The district has also requested a contract proposal from the city of Long Beach for the provision of animal care services. That proposal is still pending. Further study is also required regarding the transfer of the refuse collection franchise from the county to the district.
Another initiative by the board was to oppose the annexation of the Rossmoor Shopping Center by the city of Los Alamitos. There was clear evidence that businesses or residences within the northeast corner of Rossmoor did not have any desire to become a part of Los Alamitos.
Based on that, the city of Los Alamitos suspended its initiative to annex the northeast corner of Rossmoor by tabling a proposal from City Manager Jeff Stewart for a poll of Los Alamitos residents to deal with annexation and other issues. While it is recognized that the city of Los Alamitos has an obligation to amend its General Plan to include land use planning for Rossmoor, it is not required to annex any part of Rossmoor. The board, through its Rossmoor Ad Hoc Committee, kept residents informed during the period of the pending annexation efforts of Los Alamitos. The board at its monthly meetings also received numerous reports on governance from the general manager (of Rossmoor Community Services Distrct) as a means of keeping the community apprised of developments with annexation issues.
Perhaps the most interesting development regarding the future governance of Rossmoor was the release by LAFCO of a Case Study regarding potential savings of a Super City which would include Seal Beach, Los Alamitos and Rossmoor. First of all, the study was viewed as flawed and not on point with supporting or refuting the cost to the county for services to Rossmoor.
As a result the board commissioned an analysis of the study by the Harvey M. Rose Associates LLC, a reputable accounting firm with forensic capabilities. The analysis found no foundation for many of the conclusions in the Study. Moreover, there was a startling change in what had been stated as a $600,000 drain to the county for Rossmoor services to a new estimate of $124,000. There was no explanation about the cause of the reduction.
Even more startling, was the conclusion reached by the Rose analysis that using previously published numbers by the county’s auditor controller that rather than a deficit, there was a $317,400 net to the county. Further, the consultant concluded that because the cost of sheriffs services that the net gain to the county was about $500,000 or almost a $1,100,000 difference from the county’s first estimates a $600,000 drain to the county. These facts should dispel any notion that Rossmoor is a drain on the county and that well enough ought to be left alone.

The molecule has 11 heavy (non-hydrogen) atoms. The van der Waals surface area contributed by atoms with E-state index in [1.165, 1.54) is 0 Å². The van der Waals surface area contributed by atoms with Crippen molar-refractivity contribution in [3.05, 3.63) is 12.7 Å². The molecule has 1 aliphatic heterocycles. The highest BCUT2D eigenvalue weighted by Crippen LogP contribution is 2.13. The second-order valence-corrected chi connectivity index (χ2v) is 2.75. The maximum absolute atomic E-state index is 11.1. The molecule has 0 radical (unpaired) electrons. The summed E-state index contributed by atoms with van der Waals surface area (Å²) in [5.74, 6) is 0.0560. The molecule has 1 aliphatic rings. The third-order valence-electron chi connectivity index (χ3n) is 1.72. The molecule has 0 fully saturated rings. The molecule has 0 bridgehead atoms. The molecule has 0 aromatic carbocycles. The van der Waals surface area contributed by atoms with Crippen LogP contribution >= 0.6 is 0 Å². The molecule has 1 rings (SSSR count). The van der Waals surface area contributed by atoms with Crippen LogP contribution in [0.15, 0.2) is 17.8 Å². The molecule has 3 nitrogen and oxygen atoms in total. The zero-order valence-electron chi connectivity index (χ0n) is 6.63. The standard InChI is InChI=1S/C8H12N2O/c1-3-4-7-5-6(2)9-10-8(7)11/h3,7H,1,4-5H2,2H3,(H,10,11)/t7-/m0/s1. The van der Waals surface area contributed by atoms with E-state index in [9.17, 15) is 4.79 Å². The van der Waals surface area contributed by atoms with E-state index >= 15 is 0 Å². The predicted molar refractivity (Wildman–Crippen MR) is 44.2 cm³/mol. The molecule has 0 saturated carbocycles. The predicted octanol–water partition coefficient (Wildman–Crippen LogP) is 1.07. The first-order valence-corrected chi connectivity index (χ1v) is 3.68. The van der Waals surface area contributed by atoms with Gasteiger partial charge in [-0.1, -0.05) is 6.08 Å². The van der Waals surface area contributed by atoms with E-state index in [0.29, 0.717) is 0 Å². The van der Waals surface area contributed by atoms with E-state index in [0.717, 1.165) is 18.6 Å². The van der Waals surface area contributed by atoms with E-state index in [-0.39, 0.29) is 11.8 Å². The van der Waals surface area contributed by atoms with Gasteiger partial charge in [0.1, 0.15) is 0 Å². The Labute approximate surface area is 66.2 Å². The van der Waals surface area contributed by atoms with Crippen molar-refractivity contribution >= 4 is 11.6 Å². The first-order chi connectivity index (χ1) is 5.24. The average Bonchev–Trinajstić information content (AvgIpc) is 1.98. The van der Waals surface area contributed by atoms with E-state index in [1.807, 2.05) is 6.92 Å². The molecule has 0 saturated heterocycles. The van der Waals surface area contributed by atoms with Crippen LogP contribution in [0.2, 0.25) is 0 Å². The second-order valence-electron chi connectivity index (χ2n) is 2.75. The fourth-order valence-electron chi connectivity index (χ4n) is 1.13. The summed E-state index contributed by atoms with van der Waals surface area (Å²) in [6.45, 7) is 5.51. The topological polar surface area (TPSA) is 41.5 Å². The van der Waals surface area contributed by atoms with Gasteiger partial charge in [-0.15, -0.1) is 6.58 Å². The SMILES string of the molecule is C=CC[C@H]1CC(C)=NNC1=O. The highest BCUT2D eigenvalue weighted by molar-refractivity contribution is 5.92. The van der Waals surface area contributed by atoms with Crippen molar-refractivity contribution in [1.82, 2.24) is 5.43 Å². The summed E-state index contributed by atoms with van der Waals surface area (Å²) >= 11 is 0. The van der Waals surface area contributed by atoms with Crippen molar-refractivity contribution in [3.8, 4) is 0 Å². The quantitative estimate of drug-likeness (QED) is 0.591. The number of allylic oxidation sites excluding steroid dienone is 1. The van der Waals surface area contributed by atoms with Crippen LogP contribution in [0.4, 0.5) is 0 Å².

Another major community concern continued with the increase in activity by coyotes in Rossmoor and its environs. Community members petitioned the district to become involved in solving the rampant coyote sightings, attacks and killing of dogs and cats.
While the district does not have the authority to be actively involved with this issue or to expend funds for this purpose it took action to direct the general manager to initiate the process for assuming latent powers for animal care. This would allow the district to directly address the issue of coyotes. The district is still performing its due diligence prior submitting a formal application to LAFCO for that power.
Service delivery to our residents was also a priority during the year. As a means of better communication with residents, the board authorized redesign of the district’s Web site which is scheduled go live very soon. When completed, residents will benefit from a modern site with an easy to navigate, industry-standard interface, filled with dynamic content services and networking capabilities.
The district has also expanded its resident e-mail database to communicate on a real time basis and to augment the district’s quarterly newsletter. Further, the district’s board meetings are now available on our Web site on via YouTube, as well as on LATV 3. Also due to the success of the district’s picnic site reservations, the board amended its policy to restrict reservations to residents, only. The demand for reservations has been overwhelming, thus the change to accommodate more of our residents.
The year ahead looks promising, once more, but not without its challenges. It remains to be seen how the plan by Los Alamitos to annex the Rossmoor Shopping Center will evolve. The receptivity of LAFCO to give thoughtful consideration to the activation of latent powers is a lingering question. Also remaining is the possibility of a contract of municipal services by the county. Further, the state’s continuing budget crises is troubling since it will most likely adversely affect the county’s finances with perhaps a ripple effect on Rossmoor.
The future of Rossmoor as an independent community will be challenged by the county and LAFCO, particularly if the Rossmoor Community Services District is not allowed to assume latent powers for certain municipal services; services provided at a local level, with less reliance on the county. Nonetheless, Rossmoor remains an efficient and stable island in the midst of a troubled sea.